Again, being somewhat of a nerd, but also wanting to make sure I have the whole story, I delved into the problem a little further. Though I would agree that it is a disgrace that anyone in Canada is without safe drinking water, I wanted to make sure I had a better understanding of the problem. In fact, between November 2015 and May 17, 2021, 106 long-term advisories affecting public systems on reserves were lifted. 53 remain in effect in 34 First Nations. And As of December 31, 2020, more than $1.82 billion of targeted funds have been allocated to support 694 water and wastewater projects in 581 First Nations communities, serving approximately 463,000 people. A total of 393 of these projects are complete (https://tinyurl.com/fxc56ys8). So, though the issue is still a national disgrace, we are at least doing something to solve the problem.
When I raised my newfound knowledge with my client, she scoffed. “Yes, but what are you going to do about it?” In so many words, she said that it’s all well and good to be a lifelong learner, but what do I actually do with what I have learned. Hard gulp. I guess that’s why I love working with kids. Nothing is ever off the table. It’s also why I hold out hope for humankind. Kids like these will do great things and hopefully, save the planet from past and current stupidity. But I digress.
In response, I said I would do two things. First, I would email my MP – @JulieDzerowicz – and raise my concern over the Prime Minister’s ducking out of his obligations on September 30th and the ongoing water crisis. Second, I would email the Prime Minister – @JustinTrudeau – and express the same concerns. I told her that I understand the realities of politics and that both emails would receive little in the way of concrete action. On the other hand, given the fact that there is another minority government in Ottawa, both may be a little more likely than usual to listen. Literally, every action on the part of the Liberals for the foreseeable future could mean the downfall of their government and the potential loss of their jobs. (Full disclosure, I know my MP personally, and trust that she will do what she can in her position because she does do a great job.) Lifelong learning is after all a two-way street. I also mentioned that this would just be the start. That I would endeavour to understand more about the water issue and what more I could do, if anything, to help. Though not completely satisfied, she did think that this was a good start. And she agreed that we both learned something from this exchange. For my part, I was reminded once again of the wisdom of the young and inexperienced and how fortunate I am to get to do what I do.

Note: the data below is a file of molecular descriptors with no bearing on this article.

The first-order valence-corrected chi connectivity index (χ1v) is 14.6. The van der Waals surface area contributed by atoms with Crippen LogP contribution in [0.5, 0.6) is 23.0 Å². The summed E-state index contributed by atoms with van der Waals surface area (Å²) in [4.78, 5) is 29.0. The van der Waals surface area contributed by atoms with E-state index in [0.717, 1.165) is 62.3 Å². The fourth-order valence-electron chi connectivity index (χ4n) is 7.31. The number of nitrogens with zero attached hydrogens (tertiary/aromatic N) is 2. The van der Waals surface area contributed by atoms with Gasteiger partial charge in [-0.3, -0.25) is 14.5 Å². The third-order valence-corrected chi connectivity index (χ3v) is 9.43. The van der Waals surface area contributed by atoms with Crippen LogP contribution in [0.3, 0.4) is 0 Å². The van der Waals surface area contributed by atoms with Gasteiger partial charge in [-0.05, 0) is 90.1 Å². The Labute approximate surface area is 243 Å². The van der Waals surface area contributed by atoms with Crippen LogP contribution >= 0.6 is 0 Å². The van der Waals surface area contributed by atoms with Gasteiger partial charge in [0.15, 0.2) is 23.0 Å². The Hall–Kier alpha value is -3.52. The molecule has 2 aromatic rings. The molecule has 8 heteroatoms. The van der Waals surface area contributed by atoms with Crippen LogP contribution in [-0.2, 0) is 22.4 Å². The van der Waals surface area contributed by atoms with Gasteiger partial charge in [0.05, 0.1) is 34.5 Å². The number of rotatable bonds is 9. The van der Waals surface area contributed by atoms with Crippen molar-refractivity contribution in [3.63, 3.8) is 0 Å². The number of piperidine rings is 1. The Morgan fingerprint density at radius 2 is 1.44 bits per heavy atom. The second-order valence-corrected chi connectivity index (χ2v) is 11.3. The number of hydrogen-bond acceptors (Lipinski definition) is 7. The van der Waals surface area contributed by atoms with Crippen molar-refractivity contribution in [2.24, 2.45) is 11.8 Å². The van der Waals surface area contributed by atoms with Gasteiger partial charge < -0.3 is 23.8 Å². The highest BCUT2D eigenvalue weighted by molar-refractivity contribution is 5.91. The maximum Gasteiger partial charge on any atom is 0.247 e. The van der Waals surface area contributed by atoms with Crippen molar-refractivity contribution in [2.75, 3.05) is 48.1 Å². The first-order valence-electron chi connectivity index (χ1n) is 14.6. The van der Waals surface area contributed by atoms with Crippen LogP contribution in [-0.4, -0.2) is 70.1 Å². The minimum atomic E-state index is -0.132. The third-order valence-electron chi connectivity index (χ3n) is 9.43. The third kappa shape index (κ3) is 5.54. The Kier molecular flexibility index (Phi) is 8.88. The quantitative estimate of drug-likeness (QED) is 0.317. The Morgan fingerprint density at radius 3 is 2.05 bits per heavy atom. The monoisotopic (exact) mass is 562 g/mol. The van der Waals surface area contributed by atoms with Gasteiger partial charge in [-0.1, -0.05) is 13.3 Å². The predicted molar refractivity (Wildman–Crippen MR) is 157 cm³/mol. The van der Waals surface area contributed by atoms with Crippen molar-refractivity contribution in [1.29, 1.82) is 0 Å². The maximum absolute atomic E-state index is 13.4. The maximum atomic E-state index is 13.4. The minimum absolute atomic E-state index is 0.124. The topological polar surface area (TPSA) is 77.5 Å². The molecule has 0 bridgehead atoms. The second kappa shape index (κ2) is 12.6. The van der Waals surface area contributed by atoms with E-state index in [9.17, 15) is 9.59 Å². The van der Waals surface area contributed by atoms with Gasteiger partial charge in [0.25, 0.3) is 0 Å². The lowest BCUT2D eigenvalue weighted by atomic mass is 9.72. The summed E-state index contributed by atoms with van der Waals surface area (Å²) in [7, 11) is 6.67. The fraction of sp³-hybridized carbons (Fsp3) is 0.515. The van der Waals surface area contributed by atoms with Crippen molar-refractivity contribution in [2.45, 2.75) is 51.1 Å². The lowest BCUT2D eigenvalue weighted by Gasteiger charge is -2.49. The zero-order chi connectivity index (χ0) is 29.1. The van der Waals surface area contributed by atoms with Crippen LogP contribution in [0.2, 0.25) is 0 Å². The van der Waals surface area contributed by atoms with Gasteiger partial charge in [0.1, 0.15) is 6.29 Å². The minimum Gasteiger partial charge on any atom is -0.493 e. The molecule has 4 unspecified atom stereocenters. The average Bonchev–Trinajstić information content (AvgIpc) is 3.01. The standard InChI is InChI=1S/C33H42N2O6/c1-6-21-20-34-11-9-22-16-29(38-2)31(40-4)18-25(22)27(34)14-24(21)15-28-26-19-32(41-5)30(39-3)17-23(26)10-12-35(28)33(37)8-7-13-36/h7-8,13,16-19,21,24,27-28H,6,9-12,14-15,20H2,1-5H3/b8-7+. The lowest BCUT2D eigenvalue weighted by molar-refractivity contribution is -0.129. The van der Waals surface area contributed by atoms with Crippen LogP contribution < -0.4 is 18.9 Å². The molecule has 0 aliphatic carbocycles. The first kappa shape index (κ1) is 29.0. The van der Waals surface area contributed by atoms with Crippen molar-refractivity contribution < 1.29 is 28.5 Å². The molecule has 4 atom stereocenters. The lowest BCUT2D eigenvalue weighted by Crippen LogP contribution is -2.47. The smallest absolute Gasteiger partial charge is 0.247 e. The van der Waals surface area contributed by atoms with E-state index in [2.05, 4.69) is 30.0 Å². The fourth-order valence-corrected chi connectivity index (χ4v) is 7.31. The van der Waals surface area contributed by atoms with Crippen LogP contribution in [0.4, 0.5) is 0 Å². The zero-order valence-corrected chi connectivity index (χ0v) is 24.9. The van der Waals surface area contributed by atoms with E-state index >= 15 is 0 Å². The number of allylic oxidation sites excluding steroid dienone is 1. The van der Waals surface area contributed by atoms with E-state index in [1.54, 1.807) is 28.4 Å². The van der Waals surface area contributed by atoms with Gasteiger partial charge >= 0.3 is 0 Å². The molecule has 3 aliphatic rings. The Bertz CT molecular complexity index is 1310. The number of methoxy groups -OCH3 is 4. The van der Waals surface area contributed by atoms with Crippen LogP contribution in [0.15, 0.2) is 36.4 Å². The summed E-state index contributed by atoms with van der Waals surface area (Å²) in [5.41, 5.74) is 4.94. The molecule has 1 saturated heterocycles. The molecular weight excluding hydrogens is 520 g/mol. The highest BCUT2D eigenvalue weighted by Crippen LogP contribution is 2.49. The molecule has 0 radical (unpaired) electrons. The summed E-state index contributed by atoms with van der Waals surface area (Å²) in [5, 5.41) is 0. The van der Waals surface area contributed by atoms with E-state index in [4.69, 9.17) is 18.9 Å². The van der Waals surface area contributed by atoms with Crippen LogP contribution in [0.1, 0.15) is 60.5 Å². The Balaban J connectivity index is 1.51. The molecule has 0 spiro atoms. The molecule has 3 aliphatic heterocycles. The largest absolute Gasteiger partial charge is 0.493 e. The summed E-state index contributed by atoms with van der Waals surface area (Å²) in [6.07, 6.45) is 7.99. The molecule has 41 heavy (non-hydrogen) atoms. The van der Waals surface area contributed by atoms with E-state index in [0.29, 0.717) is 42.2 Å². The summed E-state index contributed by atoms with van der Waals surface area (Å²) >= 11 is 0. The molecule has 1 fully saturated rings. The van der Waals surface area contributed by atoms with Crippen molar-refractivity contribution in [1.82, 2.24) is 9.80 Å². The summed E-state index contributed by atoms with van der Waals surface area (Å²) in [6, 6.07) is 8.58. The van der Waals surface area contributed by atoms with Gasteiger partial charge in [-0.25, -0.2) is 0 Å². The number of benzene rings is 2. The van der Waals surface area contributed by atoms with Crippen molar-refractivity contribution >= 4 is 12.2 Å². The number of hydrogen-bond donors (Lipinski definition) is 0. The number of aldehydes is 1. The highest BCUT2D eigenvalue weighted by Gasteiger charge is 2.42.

So, what’s the moral of this story? I am a lifelong learner. I am and always have been focused on learning as a pursuit that continues daily. More pointedly, I have and always will formally and informally pursue knowledge to better myself and the world around me. My work as an educational consultant both allows me to do this for myself and hopefully ensures that those that I work with will do the same. I truly believe that we must continue to learn and to use our learning to make ourselves and the world better.